PDA

View Full Version : Preparations for upgrading to OpenGL 3.0



Nick's a Novice
09-06-2007, 10:43 AM
1.)So my first question is I read in the documentation that OpenGL is doing away with glBegin/glEnd commands. I'm curious if anyone has any idea how this will work yet? How will you declare your primitive types (GL_TRIANGLE_STRIP, GL_QUADS, ETC...)?

2.)Are there any things folks can think of to start preparing my code for migration to 3.0?

3.)I use an NVidia 7800 series card in my laptop right now. Will that be compatible with 3.0 or will I have to upgrade to the 8M series? If I don't upgrade what features would be unavailable?

4.)If an upgrade is necessary which do most folks prefer ati or nvidia for OpenGL applications and best bang for your buck?

5.)Does anyone know of a site that sells laptop videocards individually? Thus far all the places I have looked have had only sold them in cutom or premade laptops.

I know some of this stuff is not OpenGL specific questions but it's all ballpark get ready for 3.0 stuff so any help is appreciated. Also I know it might be too early to tell on some of this stuff, just looking for thoughts.

Thanks!

dorbie
09-06-2007, 11:38 AM
1) OpenGL ES is very instructive here, it uses glDrawArrays and glDrawElements exclusively.

The primitive type is still specified with the first argument in these API calls but the attributes are bound outside the call.

Also moving forward with ES 2.0 explicitly reserved attribute meanings/semantics are gone, you simply number them and associate them with variable names in the shader. This is closely coupled to the fixed function pipeline being eliminated so this will happen in OpenGL 3 also.

2) Use glDrawElements now for EVERYTHING and use a cache coherent tristrip generator (like nvtristrip, it's Open Source) if code allows or stitch your own strip indecies manually (this is quite possible in many scenarios). Use degenerates to aggregate many triangles and to swap winding if needed.

Steer away from using any fixed function pipeline and use shaders even where you don't need to (at least have a code path which does this).

Use generic attributes in your vertex attribute array bindings and in your shaders.

Roll your own matrix manipulation classes and start to use them merely specifying matrix attributes to your shaders.

Abstract texture handles and shaders so you can move to the new object model simply. Maybe look at using VBOs for vertex allocation but again abstract it.

3) dunno, probably, but a lot of the right code should be portable. glDrawElements, shaders and generic attributes all work on that platform today. This is more of a driver issue and a personal choice. I think you could maintain code that is largely 3.x compatible on 2.x hardware. Whether you need access to additional 3.x hardware will depend on NVIDIA's driver priorities.

4) Laptops are strange and custom animals. I like my GeForce Go, nvidia does a fantastic job with these, but it struggles a bit with Bioshock :-). The main features unavailable would be geometry shaders. If they don't do some kind of driver release for it (and they may not) then you'd be missing the new object model & texture filter split, but these are probably simply manageable by supporting multiple codepaths.

5) Geeze most people have difficulty upgrading their laptop drivers and you want to upgrade the video card!!! :-) Good luck with that. FWIW I'd be interested in an answer to this too :-), I did manage to upgrade my drivers using hacked .inf downloads. I don't think you'll need to upgrade hardware though. You can have a compatible 2.x codepath today using what I've described. If your code currently does glBegin glEnd and uses the fixed function pipeline then you'll have more than enough to be getting along with. I doubt you'll be exploring geometry shaders or anything that won't run on a 7 series on 2.x when OpenGL 3.x arrives.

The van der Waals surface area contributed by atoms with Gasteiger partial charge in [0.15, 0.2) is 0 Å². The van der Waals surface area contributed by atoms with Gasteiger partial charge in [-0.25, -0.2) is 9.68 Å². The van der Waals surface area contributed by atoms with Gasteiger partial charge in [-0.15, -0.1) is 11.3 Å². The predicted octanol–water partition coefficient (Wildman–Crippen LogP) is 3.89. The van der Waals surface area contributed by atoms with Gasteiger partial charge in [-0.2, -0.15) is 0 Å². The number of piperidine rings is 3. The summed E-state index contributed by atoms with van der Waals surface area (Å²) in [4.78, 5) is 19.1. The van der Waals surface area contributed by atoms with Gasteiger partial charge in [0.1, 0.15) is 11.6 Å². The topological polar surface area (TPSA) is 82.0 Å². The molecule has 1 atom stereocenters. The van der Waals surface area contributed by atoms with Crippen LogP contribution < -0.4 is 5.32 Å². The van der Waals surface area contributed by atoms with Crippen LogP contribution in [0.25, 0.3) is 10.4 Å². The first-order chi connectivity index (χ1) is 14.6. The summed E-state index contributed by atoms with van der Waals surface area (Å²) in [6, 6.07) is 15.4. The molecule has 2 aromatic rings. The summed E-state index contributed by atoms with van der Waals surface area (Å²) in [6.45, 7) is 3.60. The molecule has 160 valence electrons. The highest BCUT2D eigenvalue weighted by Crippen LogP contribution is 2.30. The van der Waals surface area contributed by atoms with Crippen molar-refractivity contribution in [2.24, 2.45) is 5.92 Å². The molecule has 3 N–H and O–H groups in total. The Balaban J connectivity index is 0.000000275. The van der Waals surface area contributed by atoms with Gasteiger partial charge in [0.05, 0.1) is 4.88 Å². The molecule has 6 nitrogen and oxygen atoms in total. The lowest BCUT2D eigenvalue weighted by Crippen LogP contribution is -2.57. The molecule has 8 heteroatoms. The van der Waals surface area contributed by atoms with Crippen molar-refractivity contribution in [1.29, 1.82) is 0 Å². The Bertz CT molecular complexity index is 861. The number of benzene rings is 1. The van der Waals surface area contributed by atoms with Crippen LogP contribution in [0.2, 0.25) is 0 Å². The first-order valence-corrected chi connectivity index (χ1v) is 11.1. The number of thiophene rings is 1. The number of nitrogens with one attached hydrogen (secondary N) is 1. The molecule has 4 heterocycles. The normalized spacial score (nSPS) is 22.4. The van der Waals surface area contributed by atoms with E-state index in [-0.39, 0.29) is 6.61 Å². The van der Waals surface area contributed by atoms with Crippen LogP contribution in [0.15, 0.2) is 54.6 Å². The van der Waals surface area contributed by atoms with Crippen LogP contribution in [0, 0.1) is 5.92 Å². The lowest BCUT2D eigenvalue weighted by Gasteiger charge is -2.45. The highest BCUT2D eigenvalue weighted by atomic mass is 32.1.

Nick's a Novice
09-06-2007, 11:59 AM
Wow thanks for the awesome answers. That will give me enough to work on for some time. I travel quite a bit so the laptop was the only good development option unfortunately... and I'm fairly sure I can get the boss to spring for a new video card but an entire new laptop is a whole nother animal. I'll keep you up to date if I find any sites that sell the cards themselves... I am going to try going through laptop service centers. If anyone else has any thoughts on this one let me know!

dorbie
09-06-2007, 12:01 PM
P.S. there are more efficient dispatch mechanisms the glDrawElements which tell the driver in advance the amount of vertex data that it must load in advance and is amenable to efficient DMA without index checking.

e.g. glDrawRangeElementsEXT

But there are vendor specific variations on this theme. These methods should probably be preferred and I expect will be important and core in 3.0 also. Non ranged versions will probably remain.

Korval
09-06-2007, 12:12 PM
Also moving forward with ES 2.0 explicitly reserved attribute meanings/semantics are gone, you simply number them and associate them with variable names in the shader. This is closely coupled to the fixed function pipeline being eliminated so this will happen in OpenGL 3 also.I wouldn't necessarily expect to have to number them. Instead, I would expect that the VAO would have a string name for each attribute that is intended to match with the string name for an attribute in the vertex shader.

At least, I hope they do it this way. I'd rather not have to create arbitrary numbers myself.


Use glDrawElements now for EVERYTHINGOr glDrawArrays. Where appropriate.

dorbie
09-06-2007, 12:50 PM
Generic vertex attributes specified by glVertexAttribPointer are numbered using the first argument, there will be no fixed function labels (and therefore no glNormalPointer etc.). These numbered attribute bindings are linked to attribute names used by the glSlang code.

DrawArrays is inherently less efficient except for trivial stuff, and by trivial I mean *very* trivial, there's a lot of even trivial stuff that benefits from indexed optimization. Both because vertex cache can be employed and because degenerate rejection is invoked early eliminating T&L. It really goes back to data processing and content, if glDrawElements is not worthwhile you usually have other issues although not always. Using glDrawElements when you should be using glDrawArrays is a lot more benign than the reverse IMHO. So, notwithstanding your technical exception I stand by my generic advice.

Rodan
09-06-2007, 01:38 PM